Citation

Discussion Paper Details

Please find the details for DP10732 in an easy to copy and paste format below:

Full Details   |   Bibliographic Reference

Full Details

Title: Aggregating Elasticities: Intensive and Extensive Margins of Female Labour Supply

Author(s): Orazio Attanasio, Peter Levell, Hamish Low and Virginia Sánchez-Marcos

Publication Date: July 2015

Keyword(s): aggregation, heterogeneity, labour supply elasticities and non-separability

Programme Area(s): Labour Economics

Abstract: There is a renewed interest in the size of labour supply elasticities and the discrepancy between micro and macro estimates. Recent contributions have stressed the distinction between changes in labour supply at the extensive and the intensive margin. In this paper, we stress the importance of individual heterogeneity and aggregation problems. At the intensive margins, simple specifications that seem to fit the data give rise to non linear expressions that do not aggregate in a simple fashion. At the extensive margin, aggregate changes in participation are likely to depend on the cross sectional distribution of state variables when a shock hits and, therefore, are likely to be history dependent. We tackle these aggregation issues directly by specifying a life cycle model to explain female labour supply in the US and estimate its various components. We estimate the parameters of different component of the model. Our results indicate that (i) at the intensive margin, Marshallian and Hicksian elasticities are very heterogeneous and, on average, relatively large; (ii) Frisch elasticities are, as implied by the theory, even larger; (iii) aggregate labour supply elasticities seem to vary over the business cycle, being larger during recessions.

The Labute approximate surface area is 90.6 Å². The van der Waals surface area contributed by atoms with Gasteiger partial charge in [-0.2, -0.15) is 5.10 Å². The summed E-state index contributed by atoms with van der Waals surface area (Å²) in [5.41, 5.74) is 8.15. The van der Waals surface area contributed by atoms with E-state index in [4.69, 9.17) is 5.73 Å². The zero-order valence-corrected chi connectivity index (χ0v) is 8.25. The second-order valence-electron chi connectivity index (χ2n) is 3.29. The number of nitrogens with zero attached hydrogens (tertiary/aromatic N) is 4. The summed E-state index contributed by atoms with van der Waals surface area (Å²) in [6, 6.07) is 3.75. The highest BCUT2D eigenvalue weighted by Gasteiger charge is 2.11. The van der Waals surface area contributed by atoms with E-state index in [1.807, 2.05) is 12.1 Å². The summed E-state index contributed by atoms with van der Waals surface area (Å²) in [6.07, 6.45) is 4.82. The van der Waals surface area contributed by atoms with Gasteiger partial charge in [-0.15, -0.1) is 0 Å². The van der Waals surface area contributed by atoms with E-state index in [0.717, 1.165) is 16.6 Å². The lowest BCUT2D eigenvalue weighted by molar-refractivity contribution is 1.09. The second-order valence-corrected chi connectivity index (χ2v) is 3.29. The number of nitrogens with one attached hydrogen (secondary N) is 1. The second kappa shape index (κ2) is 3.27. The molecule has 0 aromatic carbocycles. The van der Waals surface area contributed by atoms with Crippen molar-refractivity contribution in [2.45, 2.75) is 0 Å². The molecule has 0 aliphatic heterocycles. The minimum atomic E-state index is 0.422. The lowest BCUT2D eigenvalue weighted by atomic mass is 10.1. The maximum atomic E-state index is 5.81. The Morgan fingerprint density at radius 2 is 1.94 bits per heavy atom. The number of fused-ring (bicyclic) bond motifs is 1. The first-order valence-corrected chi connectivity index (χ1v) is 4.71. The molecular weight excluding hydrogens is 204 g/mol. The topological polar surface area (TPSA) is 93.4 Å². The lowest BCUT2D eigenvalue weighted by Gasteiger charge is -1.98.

For full details and related downloads, please visit: http://www.cepr.org/active/publications/discussion_papers/dp.php?dpno=10732

Bibliographic Reference

Attanasio, O, Levell, P, Low, H and Sánchez-Marcos, V. 2015. 'Aggregating Elasticities: Intensive and Extensive Margins of Female Labour Supply'. London, Centre for Economic Policy Research. http://www.cepr.org/active/publications/discussion_papers/dp.php?dpno=10732